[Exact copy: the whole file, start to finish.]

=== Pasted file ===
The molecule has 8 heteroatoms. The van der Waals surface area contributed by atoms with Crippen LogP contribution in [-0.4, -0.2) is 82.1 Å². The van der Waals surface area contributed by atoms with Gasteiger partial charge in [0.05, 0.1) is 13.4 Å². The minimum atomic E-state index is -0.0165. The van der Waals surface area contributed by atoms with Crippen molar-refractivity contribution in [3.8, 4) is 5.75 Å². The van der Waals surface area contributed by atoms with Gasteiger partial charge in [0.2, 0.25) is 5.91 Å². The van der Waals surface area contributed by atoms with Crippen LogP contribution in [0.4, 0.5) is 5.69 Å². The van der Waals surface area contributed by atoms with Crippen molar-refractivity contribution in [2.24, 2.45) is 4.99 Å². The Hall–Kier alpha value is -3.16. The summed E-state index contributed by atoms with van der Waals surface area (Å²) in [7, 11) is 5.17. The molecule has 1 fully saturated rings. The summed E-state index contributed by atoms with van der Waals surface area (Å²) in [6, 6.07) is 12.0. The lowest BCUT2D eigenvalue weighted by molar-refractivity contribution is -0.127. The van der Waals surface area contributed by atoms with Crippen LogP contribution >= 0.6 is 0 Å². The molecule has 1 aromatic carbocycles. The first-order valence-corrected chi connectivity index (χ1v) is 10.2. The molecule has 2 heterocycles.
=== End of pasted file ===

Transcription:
The molecule has 8 heteroatoms. The van der Waals surface area contributed by atoms with Crippen LogP contribution in [-0.4, -0.2) is 82.1 Å². The van der Waals surface area contributed by atoms with Gasteiger partial charge in [0.05, 0.1) is 13.4 Å². The minimum atomic E-state index is -0.0165. The van der Waals surface area contributed by atoms with Crippen molar-refractivity contribution in [3.8, 4) is 5.75 Å². The van der Waals surface area contributed by atoms with Gasteiger partial charge in [0.2, 0.25) is 5.91 Å². The van der Waals surface area contributed by atoms with Crippen LogP contribution in [0.4, 0.5) is 5.69 Å². The van der Waals surface area contributed by atoms with Crippen molar-refractivity contribution in [2.24, 2.45) is 4.99 Å². The Hall–Kier alpha value is -3.16. The summed E-state index contributed by atoms with van der Waals surface area (Å²) in [7, 11) is 5.17. The molecule has 1 fully saturated rings. The summed E-state index contributed by atoms with van der Waals surface area (Å²) in [6, 6.07) is 12.0. The lowest BCUT2D eigenvalue weighted by molar-refractivity contribution is -0.127. The van der Waals surface area contributed by atoms with Crippen LogP contribution >= 0.6 is 0 Å². The molecule has 1 aromatic carbocycles. The first-order valence-corrected chi connectivity index (χ1v) is 10.2. The molecule has 2 heterocycles.